Medicare Supplement (Medigap) Statistics – December, 2012

Medicare Supplement Plans (Medigap Plans) are sold by private insurance companies licensed in your state. The prime purpose of the Medicare Supplement is to protect seniors from high out-of-pocket expenses not covered by Medicare Parts A and B of Original Medicare. These expenses can include deductibles, copayments/coinsurances, and excess charges. Medicare Supplement benefits are paid after Medicare has paid its share of the bill.

Medicare Supplement or Medigap plans are standardized, meaning that any plan purchased from one insurance company is identical to the same plan bought from any other insurance company. Standardization was introduced in July 1992 with 10 uniform packages (Plans A through J). Over the years, plans were revised. The latest revision took place in June 2010. Some plans (such as Plan J) were retired, and the new co-sharing Plans M and N have been introduced. There are 10 standardized Medigap plans today (or 11 if you count the Medigap Plan F high-deductible version separately).

Two recently published reports, Trends in Medigap Coverage and Enrollment,2012 (from AHIP) and Mark Farrah Associates Medicare Supplement Healthcare Business Strategy Report, provide interesting Medicare Supplement statistics as of December, 2012. Here are the key results from these reports.

Overall statistics

1. Total number of Medigap policies (standardized and pre-standardized)

    • as of December, 2012 – 10.2 million
    • as of December, 2011 – 9.9 million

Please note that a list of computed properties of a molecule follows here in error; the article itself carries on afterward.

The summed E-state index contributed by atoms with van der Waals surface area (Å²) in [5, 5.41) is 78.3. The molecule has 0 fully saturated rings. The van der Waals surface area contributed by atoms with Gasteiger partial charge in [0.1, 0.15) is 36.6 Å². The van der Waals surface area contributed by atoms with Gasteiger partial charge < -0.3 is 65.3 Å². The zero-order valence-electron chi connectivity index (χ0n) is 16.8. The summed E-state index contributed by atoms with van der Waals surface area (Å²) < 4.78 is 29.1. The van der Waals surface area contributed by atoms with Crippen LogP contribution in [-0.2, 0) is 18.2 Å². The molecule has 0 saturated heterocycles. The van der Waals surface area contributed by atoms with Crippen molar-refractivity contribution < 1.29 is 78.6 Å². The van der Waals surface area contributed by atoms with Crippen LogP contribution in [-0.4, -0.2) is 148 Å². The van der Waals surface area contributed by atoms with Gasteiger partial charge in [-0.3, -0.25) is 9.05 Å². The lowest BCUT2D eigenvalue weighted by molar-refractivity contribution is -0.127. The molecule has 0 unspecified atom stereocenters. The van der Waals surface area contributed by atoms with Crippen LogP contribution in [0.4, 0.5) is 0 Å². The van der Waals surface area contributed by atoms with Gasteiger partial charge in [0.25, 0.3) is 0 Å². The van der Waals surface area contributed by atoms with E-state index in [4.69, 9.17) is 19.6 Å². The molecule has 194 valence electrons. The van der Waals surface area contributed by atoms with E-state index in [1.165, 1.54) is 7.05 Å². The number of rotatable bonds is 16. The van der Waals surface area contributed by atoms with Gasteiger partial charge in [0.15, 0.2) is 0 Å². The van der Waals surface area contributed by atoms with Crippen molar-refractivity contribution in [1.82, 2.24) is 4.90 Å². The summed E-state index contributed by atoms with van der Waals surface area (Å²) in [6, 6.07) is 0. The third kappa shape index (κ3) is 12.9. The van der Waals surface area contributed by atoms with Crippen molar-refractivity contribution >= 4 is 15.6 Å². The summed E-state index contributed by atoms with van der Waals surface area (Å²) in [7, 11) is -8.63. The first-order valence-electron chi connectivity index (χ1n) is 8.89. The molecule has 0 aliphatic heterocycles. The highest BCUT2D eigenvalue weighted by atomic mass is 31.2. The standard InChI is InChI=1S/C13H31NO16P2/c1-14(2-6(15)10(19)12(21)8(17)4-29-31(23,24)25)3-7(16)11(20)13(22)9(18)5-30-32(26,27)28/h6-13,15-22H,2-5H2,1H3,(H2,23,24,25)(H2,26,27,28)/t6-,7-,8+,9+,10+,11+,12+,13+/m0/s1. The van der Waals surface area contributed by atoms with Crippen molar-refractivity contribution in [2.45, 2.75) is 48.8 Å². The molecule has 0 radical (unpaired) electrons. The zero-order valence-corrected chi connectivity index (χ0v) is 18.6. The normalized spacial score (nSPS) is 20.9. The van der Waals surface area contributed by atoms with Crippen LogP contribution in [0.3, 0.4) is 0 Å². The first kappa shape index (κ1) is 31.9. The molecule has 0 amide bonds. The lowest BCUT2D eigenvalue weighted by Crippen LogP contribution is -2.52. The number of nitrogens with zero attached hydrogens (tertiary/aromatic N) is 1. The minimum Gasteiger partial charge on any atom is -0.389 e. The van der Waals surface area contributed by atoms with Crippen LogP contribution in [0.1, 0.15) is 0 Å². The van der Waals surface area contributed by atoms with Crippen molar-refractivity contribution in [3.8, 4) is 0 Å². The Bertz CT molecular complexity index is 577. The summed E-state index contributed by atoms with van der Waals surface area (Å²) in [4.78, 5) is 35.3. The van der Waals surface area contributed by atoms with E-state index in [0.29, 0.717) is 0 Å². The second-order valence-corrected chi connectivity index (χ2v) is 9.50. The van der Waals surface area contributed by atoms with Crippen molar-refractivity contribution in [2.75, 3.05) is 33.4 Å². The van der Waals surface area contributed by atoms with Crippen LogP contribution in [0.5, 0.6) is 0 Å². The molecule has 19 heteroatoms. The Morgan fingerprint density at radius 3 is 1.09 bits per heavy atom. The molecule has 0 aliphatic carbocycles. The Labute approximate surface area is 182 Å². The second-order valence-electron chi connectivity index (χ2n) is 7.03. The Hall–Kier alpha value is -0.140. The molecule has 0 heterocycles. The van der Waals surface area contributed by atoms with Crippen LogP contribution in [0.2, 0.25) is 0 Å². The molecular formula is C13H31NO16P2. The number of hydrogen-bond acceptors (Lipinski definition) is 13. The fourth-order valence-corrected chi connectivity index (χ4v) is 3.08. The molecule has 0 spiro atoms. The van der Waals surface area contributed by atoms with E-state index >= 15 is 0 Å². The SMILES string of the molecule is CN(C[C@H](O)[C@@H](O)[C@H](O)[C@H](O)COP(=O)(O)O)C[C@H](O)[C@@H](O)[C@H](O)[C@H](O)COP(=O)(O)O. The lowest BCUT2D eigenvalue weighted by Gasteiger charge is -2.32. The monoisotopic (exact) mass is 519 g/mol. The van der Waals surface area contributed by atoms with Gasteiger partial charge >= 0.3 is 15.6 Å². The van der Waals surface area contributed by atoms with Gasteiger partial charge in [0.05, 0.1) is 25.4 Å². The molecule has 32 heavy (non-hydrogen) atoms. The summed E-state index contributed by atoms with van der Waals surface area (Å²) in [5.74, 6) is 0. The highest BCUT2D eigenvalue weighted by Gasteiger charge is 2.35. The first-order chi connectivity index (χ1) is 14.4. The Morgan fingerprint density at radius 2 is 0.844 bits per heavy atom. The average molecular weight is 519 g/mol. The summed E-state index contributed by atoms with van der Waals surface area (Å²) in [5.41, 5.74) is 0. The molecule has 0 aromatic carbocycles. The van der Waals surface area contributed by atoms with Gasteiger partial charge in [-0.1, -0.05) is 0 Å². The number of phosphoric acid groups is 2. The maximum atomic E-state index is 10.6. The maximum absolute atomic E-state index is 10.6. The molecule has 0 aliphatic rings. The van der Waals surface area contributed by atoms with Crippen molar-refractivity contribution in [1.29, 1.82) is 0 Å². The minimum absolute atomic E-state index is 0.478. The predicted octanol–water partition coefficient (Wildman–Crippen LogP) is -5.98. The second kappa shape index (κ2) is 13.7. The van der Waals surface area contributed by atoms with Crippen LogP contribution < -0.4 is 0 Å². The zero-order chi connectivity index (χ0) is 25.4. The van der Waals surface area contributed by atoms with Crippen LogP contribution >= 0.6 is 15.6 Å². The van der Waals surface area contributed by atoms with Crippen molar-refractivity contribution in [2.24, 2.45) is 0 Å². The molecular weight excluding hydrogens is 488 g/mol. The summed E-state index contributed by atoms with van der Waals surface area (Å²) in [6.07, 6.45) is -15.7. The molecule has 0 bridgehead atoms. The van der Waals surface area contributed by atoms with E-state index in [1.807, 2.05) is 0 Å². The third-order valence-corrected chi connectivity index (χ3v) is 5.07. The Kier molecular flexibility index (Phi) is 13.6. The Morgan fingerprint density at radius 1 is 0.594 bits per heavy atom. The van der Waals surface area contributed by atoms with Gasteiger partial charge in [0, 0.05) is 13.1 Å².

2. Number of Policies, Standardized and Pre-standardized, as of December 2012

    • standardized plans – 9,579,056 (94%)
    • pre-standardized plans – 572,884 (6%)

3. Factors contributing to Medicare Supplement market growth:

    • Overall Medicare growth (baby boomers!)
    • Medicare Advantage funding reductions
    • Reduction in retiree health benefits 

Medigap statistics by Plan Type

1. Medigap Enrollment and Market Share of Standardized plans by Plan Type (December 2012)

    • Plan C:  1,211,857 (12.7%)
    • Plan D:     259,792 (  2.7%)
    • Plan F:   5,057,890 (52.8%)
    • Plan G:     452,782  ( 4.7%)
    • Plan J:      680,916  ( 7.1%)
    • Plan N:     358,765  ( 3.7%)

2. Percent Change 2011-2012 of Medigap Enrollment by Plan Type

    • Plan C:  – 7%
    • Plan D:  -10%
    • Plan F:   10%
    • Plan G:   27%
    • Plan J:    – 9%
    • Plan N:   35%

7% of people are still enrolled in the no longer offered and obsolete Plan J. It is surprising that the percentage has not decreased by more than 9%.

The fastest growing plans and Plans N and G. (The plan M is not included here: it has largest percent change of all plans, but the total number of people enrolled in the plan is too small). Plan N provides a lower premium alternative to Medigap plan F, with a reasonable level of cost-sharing (up to $20 for a doctor’s visit, $50 for emergency room). Plan G is almost identical to Plan F, but without coverage for Part B deductible. Depending on how much lower Plan G premium is compared with Plan F, it may be the preferred alternative.

Medicare Supplement Premiums and Claims (Billions)

    • 2012: Premiums = $22.258, Claims = $17.405
    • 2011: Premiums = $21.424, Claims = $17.130
    • 2010: Premiums = $20.253, Claims = $16.210

The aggregate loss ratio (claims as a percent of earned premiums) is around 80%. 

Medicare Supplement Companies Market Share (2012)

    • UnitedHealth (AARP): 32%
    • Mutual of Omaha: 10%
    • Aetna: 6% (after purchase of Genworth Financial companies)

Other companies have a smaller overall market share but provide a strong presence in selected US States. They include:

    • AFLAC
    • Central States Indemnity (CSI)
    • CIGNA
    • New Era / Philadelphia American
    • Stonebridge

190 carriers reported Medigap enrollment in 2012, down from 193 in 2011. Fewer carriers offer Medigap plans: only 129 carriers wrote NEW policies in the last three years.

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